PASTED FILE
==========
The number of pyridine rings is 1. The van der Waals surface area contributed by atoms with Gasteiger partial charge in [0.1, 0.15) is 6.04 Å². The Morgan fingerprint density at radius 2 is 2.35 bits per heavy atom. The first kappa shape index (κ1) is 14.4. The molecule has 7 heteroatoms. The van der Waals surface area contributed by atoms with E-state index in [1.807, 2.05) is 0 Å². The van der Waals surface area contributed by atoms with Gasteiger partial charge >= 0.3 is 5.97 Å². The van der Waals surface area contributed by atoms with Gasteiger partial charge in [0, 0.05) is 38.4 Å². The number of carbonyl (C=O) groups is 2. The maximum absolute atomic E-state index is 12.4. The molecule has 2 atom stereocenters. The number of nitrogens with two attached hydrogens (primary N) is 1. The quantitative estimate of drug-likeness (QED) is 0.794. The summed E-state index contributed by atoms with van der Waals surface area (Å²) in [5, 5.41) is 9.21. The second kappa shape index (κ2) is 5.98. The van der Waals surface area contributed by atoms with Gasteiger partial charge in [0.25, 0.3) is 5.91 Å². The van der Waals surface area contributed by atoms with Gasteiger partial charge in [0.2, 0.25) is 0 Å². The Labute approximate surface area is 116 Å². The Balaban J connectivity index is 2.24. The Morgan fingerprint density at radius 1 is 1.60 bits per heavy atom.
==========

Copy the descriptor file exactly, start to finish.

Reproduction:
The number of pyridine rings is 1. The van der Waals surface area contributed by atoms with Gasteiger partial charge in [0.1, 0.15) is 6.04 Å². The Morgan fingerprint density at radius 2 is 2.35 bits per heavy atom. The first kappa shape index (κ1) is 14.4. The molecule has 7 heteroatoms. The van der Waals surface area contributed by atoms with E-state index in [1.807, 2.05) is 0 Å². The van der Waals surface area contributed by atoms with Gasteiger partial charge >= 0.3 is 5.97 Å². The van der Waals surface area contributed by atoms with Gasteiger partial charge in [0, 0.05) is 38.4 Å². The number of carbonyl (C=O) groups is 2. The maximum absolute atomic E-state index is 12.4. The molecule has 2 atom stereocenters. The number of nitrogens with two attached hydrogens (primary N) is 1. The quantitative estimate of drug-likeness (QED) is 0.794. The summed E-state index contributed by atoms with van der Waals surface area (Å²) in [5, 5.41) is 9.21. The second kappa shape index (κ2) is 5.98. The van der Waals surface area contributed by atoms with Gasteiger partial charge in [0.25, 0.3) is 5.91 Å². The van der Waals surface area contributed by atoms with Gasteiger partial charge in [0.2, 0.25) is 0 Å². The Labute approximate surface area is 116 Å². The Balaban J connectivity index is 2.24. The Morgan fingerprint density at radius 1 is 1.60 bits per heavy atom.